"That means the government policies are designed to protect domestic firms against competition from outsiders - making it very tough for rivals to move in on Alibaba's turf. And, as you said yourself, Bill, the central government's plans are focused on nurturing the very business that provides Alibaba's livelihood."
Jack Ma, Alibaba's founder and chairman, seems to agree with Prof. Fram's assessment. In fact, Ma recently hinted that his company can count on an even-more-loyal audience in its home market of China than a longer established company like Amazon.com will find in its home U.S. market.
In an interview, Ma said that:
"In other countries, e-commerce is a way to shop; in China, it is a lifestyle."
I know from my own time working as a business reporter in China that Ma is right on target with this assessment.
But that same experience has long told me that Ma is too ambitious and too aggressive to settle for being China's King of E-Commerce.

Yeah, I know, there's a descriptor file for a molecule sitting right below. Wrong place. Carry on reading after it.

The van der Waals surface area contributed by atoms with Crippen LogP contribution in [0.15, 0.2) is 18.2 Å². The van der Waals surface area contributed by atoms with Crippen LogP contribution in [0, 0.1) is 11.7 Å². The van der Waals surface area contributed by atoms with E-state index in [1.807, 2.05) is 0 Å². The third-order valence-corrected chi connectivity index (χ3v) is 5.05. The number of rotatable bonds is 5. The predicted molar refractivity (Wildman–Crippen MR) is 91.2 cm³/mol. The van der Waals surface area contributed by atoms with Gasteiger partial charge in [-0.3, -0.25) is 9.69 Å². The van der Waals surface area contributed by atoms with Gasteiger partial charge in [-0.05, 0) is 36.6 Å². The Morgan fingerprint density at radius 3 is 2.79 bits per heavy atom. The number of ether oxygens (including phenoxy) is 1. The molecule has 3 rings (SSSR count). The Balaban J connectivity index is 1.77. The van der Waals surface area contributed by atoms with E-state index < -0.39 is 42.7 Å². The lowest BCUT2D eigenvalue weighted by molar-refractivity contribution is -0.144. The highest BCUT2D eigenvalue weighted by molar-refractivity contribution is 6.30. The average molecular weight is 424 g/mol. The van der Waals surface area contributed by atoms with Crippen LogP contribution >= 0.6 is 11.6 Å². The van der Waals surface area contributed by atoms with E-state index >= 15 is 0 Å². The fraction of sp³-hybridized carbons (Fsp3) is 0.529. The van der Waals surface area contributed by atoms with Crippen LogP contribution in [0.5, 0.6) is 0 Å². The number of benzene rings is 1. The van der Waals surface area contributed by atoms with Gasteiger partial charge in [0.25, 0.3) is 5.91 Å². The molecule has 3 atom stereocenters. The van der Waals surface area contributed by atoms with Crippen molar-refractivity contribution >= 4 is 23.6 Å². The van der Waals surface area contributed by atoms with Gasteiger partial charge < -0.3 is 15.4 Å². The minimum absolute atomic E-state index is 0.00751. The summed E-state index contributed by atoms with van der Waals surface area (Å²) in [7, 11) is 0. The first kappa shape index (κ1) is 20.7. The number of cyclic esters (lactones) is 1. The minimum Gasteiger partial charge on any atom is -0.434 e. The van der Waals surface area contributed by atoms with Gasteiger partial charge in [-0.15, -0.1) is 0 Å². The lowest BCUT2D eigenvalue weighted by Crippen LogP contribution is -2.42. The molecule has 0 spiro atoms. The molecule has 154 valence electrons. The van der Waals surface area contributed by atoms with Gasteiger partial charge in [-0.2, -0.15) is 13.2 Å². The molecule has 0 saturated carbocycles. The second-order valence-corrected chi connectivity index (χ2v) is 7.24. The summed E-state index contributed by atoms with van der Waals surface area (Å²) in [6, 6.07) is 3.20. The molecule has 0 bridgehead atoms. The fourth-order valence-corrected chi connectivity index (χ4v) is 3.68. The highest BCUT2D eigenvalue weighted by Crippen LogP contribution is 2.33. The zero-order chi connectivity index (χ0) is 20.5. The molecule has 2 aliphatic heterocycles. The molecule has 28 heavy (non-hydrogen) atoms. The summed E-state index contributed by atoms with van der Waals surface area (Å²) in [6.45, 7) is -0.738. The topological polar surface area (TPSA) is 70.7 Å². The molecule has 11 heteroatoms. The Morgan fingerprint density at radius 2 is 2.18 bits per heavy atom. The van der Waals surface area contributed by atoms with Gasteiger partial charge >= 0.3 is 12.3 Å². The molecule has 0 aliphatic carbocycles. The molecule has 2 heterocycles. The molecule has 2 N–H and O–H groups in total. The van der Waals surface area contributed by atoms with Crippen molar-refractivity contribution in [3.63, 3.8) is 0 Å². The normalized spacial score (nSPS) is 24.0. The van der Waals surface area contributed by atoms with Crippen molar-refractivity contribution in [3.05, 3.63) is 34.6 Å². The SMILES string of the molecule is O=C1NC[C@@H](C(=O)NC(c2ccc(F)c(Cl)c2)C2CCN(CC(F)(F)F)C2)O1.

I've long believed he has global aspirations.
During the "road show" leading up to the IPO - in meetings with the institutional players who were scouting Alibaba's shares - Ma, the company chairman, adopted a new message about his company's future.
In essence, Ma told investors to stop thinking about Alibaba as a "Chinese Internet company." Instead, they should start to look at the firm as "an Internet company that happens to be based in China."
In other words Alibaba has major global aspirations.
If the company debuts with a market value of $168 billion, as we said earlier, the $1 trillion market value isn't really a stretch. You're talking about a sixfold return.
Baidu Inc. (Nasdaq: BIDU), another Chinese e-commerce firm, demonstrated this could be done. The company made its U.S. debut in 2005. And the stock has surged 1,600% from its first-day closing price. Over the past nine years, in fact, the stock has outrun Apple, Amazon.com, and Google Inc. (Nasdaq: GOOG). And it's still growing: When it reported its second-quarter earnings back in July, Baidu said earnings grew 34% on a sales advance of 58.5%.
This is one of those paradigm-changing profit plays that only come along once in a great while, and we want you to look back and know that you were part of history - because you recognized it while it was happening.